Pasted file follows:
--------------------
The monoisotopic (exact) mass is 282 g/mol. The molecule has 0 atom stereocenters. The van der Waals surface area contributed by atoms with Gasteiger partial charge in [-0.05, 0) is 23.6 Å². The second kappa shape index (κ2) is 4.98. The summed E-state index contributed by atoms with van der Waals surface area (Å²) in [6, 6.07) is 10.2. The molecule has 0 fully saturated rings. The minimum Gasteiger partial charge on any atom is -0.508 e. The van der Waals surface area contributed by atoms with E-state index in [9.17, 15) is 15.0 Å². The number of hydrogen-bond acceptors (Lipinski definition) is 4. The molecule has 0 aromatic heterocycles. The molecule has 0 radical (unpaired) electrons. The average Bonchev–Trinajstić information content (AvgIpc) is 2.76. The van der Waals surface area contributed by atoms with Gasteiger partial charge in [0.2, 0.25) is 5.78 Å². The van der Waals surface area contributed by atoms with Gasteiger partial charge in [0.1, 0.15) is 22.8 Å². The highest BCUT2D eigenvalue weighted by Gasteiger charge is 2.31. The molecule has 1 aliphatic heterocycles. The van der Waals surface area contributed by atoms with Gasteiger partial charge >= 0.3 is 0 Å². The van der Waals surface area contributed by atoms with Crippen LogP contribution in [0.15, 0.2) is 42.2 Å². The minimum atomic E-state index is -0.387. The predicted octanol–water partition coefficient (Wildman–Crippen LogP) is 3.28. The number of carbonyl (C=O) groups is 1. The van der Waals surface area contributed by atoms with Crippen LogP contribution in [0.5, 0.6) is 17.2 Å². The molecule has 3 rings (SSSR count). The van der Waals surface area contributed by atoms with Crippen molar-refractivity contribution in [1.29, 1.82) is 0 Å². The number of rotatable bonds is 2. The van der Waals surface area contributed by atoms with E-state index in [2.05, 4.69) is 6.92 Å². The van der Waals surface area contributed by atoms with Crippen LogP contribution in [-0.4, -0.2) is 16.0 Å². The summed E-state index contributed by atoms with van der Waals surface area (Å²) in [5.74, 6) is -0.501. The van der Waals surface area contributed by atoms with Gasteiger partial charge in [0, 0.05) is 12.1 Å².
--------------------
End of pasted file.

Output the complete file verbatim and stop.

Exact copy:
The monoisotopic (exact) mass is 282 g/mol. The molecule has 0 atom stereocenters. The van der Waals surface area contributed by atoms with Gasteiger partial charge in [-0.05, 0) is 23.6 Å². The second kappa shape index (κ2) is 4.98. The summed E-state index contributed by atoms with van der Waals surface area (Å²) in [6, 6.07) is 10.2. The molecule has 0 fully saturated rings. The minimum Gasteiger partial charge on any atom is -0.508 e. The van der Waals surface area contributed by atoms with E-state index in [9.17, 15) is 15.0 Å². The number of hydrogen-bond acceptors (Lipinski definition) is 4. The molecule has 0 aromatic heterocycles. The molecule has 0 radical (unpaired) electrons. The average Bonchev–Trinajstić information content (AvgIpc) is 2.76. The van der Waals surface area contributed by atoms with Gasteiger partial charge in [0.2, 0.25) is 5.78 Å². The van der Waals surface area contributed by atoms with Gasteiger partial charge in [0.1, 0.15) is 22.8 Å². The highest BCUT2D eigenvalue weighted by Gasteiger charge is 2.31. The molecule has 1 aliphatic heterocycles. The van der Waals surface area contributed by atoms with Gasteiger partial charge >= 0.3 is 0 Å². The van der Waals surface area contributed by atoms with Crippen LogP contribution in [0.15, 0.2) is 42.2 Å². The minimum atomic E-state index is -0.387. The predicted octanol–water partition coefficient (Wildman–Crippen LogP) is 3.28. The number of carbonyl (C=O) groups is 1. The van der Waals surface area contributed by atoms with Crippen LogP contribution in [0.5, 0.6) is 17.2 Å². The molecule has 3 rings (SSSR count). The van der Waals surface area contributed by atoms with Crippen molar-refractivity contribution in [1.29, 1.82) is 0 Å². The number of rotatable bonds is 2. The van der Waals surface area contributed by atoms with E-state index in [2.05, 4.69) is 6.92 Å². The van der Waals surface area contributed by atoms with Crippen LogP contribution in [-0.4, -0.2) is 16.0 Å². The summed E-state index contributed by atoms with van der Waals surface area (Å²) in [5.74, 6) is -0.501. The van der Waals surface area contributed by atoms with Gasteiger partial charge in [0, 0.05) is 12.1 Å².